In some databases certain SUBJECT searches will be suggested depending on your initial search which can be very helpful. Remember a SUBJECT is what the main topic of an article is, so all the results will be relevant. In EBSCO simply click on the subject thesaurus or Subject Major heading on the left of the main screen

You may then decide to rerun the search with different keywords or Subject areas

Also search Discover and Google scholar for the article as these link to other free resources

For medical / Biological articles also check PubMed and click on the free full-text limiter – this limiter is on the left of the results screen.

To look at the full text for any article click on PDF full-text link – you can email articles to your student email from most databases or print or save using the print and save shortcuts. 

You can save results and also set up email subject alerts by setting up a personal login on the library databases 

If you find a very relevant article in any database do check the reference list at the end of the article; you can search for a journal title on the main library page to see if the library holds the journal referenced or if the library has a link to it. 

NOTE: If the journal-title is in abbreviated format simply type the abbreviation into a google search with the word ‘journal’ beside it and the full title will appear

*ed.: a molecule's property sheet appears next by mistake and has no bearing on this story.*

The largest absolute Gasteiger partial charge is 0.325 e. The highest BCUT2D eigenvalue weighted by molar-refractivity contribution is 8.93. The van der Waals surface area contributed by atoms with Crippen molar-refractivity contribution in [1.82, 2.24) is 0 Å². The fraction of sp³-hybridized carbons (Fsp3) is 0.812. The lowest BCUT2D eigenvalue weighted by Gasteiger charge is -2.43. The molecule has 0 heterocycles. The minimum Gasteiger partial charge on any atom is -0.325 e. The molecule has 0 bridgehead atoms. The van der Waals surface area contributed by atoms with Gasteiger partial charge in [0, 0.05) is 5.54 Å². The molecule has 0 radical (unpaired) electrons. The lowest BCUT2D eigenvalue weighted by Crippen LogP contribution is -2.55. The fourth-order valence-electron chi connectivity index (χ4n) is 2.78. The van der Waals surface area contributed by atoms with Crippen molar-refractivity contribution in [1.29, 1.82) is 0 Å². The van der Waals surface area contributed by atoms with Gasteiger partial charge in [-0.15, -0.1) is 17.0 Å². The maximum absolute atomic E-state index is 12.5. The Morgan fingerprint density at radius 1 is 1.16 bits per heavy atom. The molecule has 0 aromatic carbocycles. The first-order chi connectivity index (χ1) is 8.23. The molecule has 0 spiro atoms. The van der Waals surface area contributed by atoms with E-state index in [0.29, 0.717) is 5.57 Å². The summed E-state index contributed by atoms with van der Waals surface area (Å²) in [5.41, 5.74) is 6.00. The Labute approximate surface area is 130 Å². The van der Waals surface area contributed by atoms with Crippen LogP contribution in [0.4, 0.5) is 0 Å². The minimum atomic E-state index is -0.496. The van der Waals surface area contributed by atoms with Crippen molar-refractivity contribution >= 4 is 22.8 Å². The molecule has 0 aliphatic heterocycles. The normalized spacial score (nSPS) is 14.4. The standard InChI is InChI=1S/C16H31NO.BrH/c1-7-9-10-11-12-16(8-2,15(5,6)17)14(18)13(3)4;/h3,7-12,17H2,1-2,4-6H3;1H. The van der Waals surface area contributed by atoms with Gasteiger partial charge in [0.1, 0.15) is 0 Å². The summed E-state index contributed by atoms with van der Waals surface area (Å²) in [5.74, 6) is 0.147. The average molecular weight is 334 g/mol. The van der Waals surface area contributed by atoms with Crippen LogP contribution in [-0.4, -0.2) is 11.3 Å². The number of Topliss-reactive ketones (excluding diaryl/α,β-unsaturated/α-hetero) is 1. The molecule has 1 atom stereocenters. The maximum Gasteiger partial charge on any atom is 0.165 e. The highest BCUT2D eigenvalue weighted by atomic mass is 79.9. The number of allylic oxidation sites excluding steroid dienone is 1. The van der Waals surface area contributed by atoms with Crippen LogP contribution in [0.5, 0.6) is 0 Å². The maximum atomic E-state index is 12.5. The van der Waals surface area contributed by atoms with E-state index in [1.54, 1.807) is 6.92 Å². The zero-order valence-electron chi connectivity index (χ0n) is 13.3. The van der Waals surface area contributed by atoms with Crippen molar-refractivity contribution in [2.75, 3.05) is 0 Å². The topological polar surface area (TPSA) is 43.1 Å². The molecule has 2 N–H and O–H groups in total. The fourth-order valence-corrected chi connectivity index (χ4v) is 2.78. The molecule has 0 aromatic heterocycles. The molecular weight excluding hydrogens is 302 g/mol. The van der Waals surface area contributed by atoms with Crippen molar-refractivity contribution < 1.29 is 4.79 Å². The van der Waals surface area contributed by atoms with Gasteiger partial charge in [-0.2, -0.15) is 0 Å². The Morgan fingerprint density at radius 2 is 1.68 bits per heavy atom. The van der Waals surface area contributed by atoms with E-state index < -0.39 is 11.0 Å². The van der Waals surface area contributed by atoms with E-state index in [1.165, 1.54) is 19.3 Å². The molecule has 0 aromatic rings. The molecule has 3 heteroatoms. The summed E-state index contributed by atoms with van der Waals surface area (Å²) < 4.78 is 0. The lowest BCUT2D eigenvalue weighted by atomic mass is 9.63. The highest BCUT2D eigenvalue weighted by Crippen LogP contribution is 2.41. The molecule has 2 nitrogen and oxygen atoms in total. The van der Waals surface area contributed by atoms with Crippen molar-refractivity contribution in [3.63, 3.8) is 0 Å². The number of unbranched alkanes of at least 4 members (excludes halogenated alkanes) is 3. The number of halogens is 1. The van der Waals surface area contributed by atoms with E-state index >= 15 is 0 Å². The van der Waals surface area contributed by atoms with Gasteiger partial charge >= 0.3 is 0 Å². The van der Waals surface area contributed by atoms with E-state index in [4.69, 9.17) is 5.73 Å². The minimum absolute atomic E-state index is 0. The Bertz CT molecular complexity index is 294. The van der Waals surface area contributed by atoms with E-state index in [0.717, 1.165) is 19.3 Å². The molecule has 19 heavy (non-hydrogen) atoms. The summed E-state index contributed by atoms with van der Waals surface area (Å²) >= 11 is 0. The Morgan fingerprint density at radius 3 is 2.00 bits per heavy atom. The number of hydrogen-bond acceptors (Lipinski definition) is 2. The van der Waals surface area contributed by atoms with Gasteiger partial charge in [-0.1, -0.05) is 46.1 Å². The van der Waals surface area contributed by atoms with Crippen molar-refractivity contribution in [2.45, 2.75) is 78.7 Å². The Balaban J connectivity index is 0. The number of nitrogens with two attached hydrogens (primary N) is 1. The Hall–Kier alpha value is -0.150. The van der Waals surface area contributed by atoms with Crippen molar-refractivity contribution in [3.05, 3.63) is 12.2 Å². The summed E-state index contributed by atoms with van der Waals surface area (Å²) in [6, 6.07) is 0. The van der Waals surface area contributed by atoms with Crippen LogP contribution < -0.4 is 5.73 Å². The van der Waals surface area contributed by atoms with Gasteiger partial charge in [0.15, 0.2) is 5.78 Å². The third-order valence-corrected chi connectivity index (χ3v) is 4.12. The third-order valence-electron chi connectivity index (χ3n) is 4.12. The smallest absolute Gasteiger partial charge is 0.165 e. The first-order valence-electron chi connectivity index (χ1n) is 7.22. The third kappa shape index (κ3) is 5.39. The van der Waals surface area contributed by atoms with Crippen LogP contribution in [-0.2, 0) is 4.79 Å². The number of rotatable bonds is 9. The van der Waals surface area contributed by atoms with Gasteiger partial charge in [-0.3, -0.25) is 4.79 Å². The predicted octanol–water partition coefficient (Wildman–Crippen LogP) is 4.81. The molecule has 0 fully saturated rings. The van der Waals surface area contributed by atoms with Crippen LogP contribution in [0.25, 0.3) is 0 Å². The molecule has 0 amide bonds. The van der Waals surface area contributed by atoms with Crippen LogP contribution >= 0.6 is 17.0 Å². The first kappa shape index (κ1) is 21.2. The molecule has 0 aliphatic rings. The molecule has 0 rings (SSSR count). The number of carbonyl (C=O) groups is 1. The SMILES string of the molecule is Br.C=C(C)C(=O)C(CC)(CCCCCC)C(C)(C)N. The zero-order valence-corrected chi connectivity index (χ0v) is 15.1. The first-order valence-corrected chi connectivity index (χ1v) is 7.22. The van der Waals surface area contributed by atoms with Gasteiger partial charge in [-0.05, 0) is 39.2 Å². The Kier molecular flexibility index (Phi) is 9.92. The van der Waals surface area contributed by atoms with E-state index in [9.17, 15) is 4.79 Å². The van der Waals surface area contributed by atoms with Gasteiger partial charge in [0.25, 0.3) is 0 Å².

Pubmed has a ‘Related citation’ link on its searches to help you find similar articles

Google scholar has a ‘Cited by’ and Cited in’ function which can also be used to find similar material.


Zotero is a reference manager will allow you to organise your references and to download book and article references into your Zotero library

Mendeley Graphic

Mendeley is a reference manager software founded in 2007 by PhD students and acquired by Elsevier in 2013

Please note: The newer Mendeley download is called Mendeley Reference Manager; if you download this on a college laptop then download the word plugin through Microsoft Store from this link .  To complete the install for the word plugin you will need to login to Office 365, just follow the prompts, and use your college signon.

EndNote is another reference management software package, used to manage bibliographies and references when writing essays, reports and articles.


Statistics relating to Ireland: 

International statistics